Mesothelioma Advocates View ‘Right to Try Act’ With Caution

In the wake of President Donald J. Trump having signed the “Right to Try Act” into law, mesothelioma patients, their family members and advocates are struggling to assess whether the action represents a step forward or the introduction of greater risk for those facing the terminal form of cancer.

The law provides patients diagnosed with a fatal illness with a fast track to medications that have not yet received approval from the U.S. Food and Drug Administration.

The law also protects both physicians who refer them to the drugs and the companies that manufacture them from taking legal action, in the event patients experience any type of personal injury.

Patients who have mesothelioma are given little hope for long-term survival. Though there are specific protocols in place for its treatment and a long list of experimental treatments being tested in clinical trials in the United States and around the world, there has been no new medication approved specifically for its treatment since 2004 when the chemotherapeutic drug was approved.

Patients often submit to a combination of surgery, radiation therapy and chemotherapy, with the specific course of action determined by the type of mesothelioma that they have, its cell type, and the patient’s overall health and personal wishes.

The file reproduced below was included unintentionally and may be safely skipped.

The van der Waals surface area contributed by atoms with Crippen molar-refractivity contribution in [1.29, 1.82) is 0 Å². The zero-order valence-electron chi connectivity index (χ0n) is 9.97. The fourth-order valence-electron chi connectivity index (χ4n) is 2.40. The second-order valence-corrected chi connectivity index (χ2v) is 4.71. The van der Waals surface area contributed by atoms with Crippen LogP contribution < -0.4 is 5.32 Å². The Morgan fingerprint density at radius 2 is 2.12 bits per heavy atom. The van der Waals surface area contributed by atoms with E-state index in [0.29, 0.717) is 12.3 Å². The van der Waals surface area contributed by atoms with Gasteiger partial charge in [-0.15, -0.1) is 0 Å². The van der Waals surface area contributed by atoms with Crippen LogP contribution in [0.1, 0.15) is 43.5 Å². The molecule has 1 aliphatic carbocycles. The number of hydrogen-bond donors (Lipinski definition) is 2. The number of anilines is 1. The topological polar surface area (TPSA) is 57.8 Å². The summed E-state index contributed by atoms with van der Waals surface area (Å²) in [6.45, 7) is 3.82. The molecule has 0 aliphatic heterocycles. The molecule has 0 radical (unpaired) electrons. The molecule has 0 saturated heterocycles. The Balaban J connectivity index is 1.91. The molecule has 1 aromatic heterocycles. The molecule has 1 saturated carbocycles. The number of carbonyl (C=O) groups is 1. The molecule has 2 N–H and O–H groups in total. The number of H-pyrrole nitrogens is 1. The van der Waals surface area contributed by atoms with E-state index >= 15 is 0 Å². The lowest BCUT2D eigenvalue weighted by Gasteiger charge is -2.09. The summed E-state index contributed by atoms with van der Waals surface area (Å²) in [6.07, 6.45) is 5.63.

Opening the door to obtaining medications that have not yet been thoroughly tested for either safety or efficacy offers hope, but some of those hopes may be false, and may even lead to patients getting worse instead of better.

Though mesothelioma patients and others diagnosed with fatal illnesses have often bemoaned the length of time that it takes for a drug to come to market, health advocates argue that the approval process is long for a reason: it is meant to guard against adverse effects that taking an unproven drug can have.

Still, the FDA has previously allowed what was known as a “compassionate use” provision that permitted use of unapproved drugs following submission of an application and FDA review.  The FDA reports that almost all of those applications have been granted approval, though few patients have availed themselves of the opportunity.

Those who favor the Right to Try Act believe that the new law will make the process more accessible and less burdensome.

If you or someone you love has been diagnosed with malignant mesothelioma and you need information on any of the treatments that are available, contact the Patient Advocates at today to learn more. We can be reached at 1-800-692-8608.

Terri Heimann Oppenheimer

Terri Oppenheimer

Terri Heimann Oppenheimer is the head writer of our news blog. She graduated from the College of William and Mary with a degree in English. Terri believes that knowledge is power and she is committed to sharing news about the impact of mesothelioma, the latest research and medical breakthroughs, and victims’ stories.

Learn More About And Contact Terri
Get Help Contacting
This field is for validation purposes and should be left unchanged.
24/7 Live Chat
Online Now